This post is written for the Interviewee – not the Interviewer…
The average tenure for a professional in the online marketing space is just over eighteen months. That is eighteen total months as an employee at the company…
With this amount of chair swapping taking place, it is due time that we all improve our interviewing skills.
Interviews are not like other conversations. People with great interpersonal and communication skills are not always great interviewees. It is a separate skill set. Here are some of the key components:
1. Be prepared. Know as much about the folks you are meeting with as possible. Know about the company. Read their press, read about them in the news and in social media. Know their product and service lines. Know their competitors. Practice by talking about the company to friends and relatives before the interview.
2. Be goal oriented. Many times people go into interviews with the wrong goal in mind. They either want to find out what the company has to offer, or they are fact-finding about the role. Both are bad ideas. Your goal must be to get yourself an offer. Your opinion of the job, the people and the company are irrelevant unless you get an offer. You can always go back and clarify points, modify aspects of the role, etc. once you have an offer. If you go in there and interview the interviewers there will be no offer.
3. Be relevant. You may have some really interesting accomplishments and skills that are outside the scope of the job you are interviewing for. Do not bring them up unless you are asked. Otherwise you will leave your interviewer wondering why you chose to discuss these skills and experiences rather than the ones required for his/her open job. Invariably they will assume that you are more interested in doing those things…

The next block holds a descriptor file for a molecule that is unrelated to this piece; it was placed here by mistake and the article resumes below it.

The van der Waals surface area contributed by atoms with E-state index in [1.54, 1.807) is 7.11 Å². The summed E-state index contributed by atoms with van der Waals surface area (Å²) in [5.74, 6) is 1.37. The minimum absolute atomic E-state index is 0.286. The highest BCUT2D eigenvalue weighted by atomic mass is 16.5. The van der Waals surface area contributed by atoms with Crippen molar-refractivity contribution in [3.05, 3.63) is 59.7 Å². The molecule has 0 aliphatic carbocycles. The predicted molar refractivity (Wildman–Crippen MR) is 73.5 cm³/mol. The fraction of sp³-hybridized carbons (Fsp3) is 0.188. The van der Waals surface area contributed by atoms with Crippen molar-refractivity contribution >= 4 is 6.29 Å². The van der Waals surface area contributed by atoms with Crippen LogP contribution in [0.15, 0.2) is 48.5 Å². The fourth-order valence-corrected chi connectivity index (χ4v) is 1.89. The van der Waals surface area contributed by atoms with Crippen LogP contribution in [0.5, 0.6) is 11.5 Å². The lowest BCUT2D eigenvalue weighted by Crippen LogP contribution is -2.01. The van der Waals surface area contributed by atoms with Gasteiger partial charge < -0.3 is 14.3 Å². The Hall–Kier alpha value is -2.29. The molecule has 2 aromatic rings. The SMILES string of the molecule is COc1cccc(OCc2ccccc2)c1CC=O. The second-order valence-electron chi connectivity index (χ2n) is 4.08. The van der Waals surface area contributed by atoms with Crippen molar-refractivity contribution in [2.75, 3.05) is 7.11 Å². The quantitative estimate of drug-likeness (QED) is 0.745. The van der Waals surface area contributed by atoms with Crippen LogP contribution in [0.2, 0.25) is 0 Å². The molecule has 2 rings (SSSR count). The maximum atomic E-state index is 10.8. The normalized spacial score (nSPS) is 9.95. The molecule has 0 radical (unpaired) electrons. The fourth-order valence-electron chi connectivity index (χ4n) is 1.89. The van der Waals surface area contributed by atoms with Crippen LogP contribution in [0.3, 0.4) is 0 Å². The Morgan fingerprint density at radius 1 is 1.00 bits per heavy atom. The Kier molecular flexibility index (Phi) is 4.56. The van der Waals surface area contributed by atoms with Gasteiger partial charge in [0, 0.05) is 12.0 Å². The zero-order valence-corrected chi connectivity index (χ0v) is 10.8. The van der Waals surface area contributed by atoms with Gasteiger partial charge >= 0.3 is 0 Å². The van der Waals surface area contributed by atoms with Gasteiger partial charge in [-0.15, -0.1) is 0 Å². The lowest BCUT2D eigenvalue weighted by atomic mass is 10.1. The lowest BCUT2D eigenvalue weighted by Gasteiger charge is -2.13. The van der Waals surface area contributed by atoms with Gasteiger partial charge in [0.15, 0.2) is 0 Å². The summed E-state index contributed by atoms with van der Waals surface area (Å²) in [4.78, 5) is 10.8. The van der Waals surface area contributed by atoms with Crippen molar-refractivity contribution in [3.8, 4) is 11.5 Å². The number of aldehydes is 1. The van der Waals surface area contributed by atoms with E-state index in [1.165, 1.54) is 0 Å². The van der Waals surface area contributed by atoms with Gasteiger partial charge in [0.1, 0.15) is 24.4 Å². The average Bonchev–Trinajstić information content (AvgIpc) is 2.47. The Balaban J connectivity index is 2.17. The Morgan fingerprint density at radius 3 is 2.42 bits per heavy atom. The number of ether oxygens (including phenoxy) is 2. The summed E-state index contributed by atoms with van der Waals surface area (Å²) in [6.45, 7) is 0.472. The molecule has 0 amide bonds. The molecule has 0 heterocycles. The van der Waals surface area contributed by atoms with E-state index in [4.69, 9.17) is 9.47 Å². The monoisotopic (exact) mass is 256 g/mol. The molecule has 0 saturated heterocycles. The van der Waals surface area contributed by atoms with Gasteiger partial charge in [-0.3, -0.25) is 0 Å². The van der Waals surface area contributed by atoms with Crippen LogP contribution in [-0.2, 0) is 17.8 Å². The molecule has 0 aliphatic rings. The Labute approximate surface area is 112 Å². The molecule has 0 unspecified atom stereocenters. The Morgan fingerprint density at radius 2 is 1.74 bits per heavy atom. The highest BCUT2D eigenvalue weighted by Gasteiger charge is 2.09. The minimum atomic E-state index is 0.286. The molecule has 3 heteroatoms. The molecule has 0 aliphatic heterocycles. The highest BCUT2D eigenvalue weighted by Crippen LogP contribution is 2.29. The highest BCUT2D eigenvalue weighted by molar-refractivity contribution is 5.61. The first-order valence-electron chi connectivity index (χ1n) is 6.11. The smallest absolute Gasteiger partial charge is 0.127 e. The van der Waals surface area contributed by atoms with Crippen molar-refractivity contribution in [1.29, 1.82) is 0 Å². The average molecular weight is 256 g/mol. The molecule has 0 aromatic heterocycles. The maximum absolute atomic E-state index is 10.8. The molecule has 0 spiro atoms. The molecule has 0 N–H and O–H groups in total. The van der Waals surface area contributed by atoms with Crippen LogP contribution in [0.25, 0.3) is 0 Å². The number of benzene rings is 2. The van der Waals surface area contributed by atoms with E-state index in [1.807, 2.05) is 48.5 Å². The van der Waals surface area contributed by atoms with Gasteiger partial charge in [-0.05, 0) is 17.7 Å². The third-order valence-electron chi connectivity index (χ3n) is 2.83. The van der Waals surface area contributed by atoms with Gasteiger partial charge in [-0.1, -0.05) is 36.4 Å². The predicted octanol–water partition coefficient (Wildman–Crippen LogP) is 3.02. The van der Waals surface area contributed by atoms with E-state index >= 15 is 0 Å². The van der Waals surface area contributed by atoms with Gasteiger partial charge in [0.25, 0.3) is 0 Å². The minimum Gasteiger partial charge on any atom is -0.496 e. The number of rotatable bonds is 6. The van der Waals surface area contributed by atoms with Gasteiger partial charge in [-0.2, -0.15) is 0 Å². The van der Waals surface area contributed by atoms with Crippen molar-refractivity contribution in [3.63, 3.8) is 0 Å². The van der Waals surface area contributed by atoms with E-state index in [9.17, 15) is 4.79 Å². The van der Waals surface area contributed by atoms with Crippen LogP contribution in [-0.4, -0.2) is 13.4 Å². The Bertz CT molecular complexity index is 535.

4. Be positive! I don’t care if you were water boarded in your last job. Don’t say it! Interviews are not therapy sessions. You will not get sympathy. Your interviewer will immediately wonder if it was you or the environment that was the problem. Why go there? It is always better to put a positive spin on all of your experiences.
5. Care. Or at least look like you care. Do not play it cool. Tell them that you want the job. Tell them why you want the job.
6. Be specific. Paint a picture of what their world will look like with you in it. Tell them how you will make this new reality possible in as much detail as possible.
7. Look like one of them. Don’t show up in a suit and tie if it is a jeans and tee-shirt shop – or vice versa.
8. Do not talk about money. If they bring it say something like, “Salary is not my primary motivator. I am really more focused on finding a good long-term fit for my skills. I’m confident that the money will be there in the long run.” If they keep asking though, don’t keep punting. Then you are just being annoying. The rule is punt twice.
9. Don’t talk hours, remote office, benefits, or vacation. Do yourself a favor – wait to ask HR about these things AFTER the offer is made. When you get your big chance to ask intelligent questions, don’t use it up on the dental plan.
10. Be nice to HR. Yes, the questions are annoying. No, they do not understand what you do for a living. Yes, you still have to be nice. In a lot of companies they are influential in the decision-making process.
11. Follow up. Send thank you notes. If you have poor writing skills have someone proofread them. Try not to make them generic (refer to things that you discussed). Remind them that you want the job. Be brief.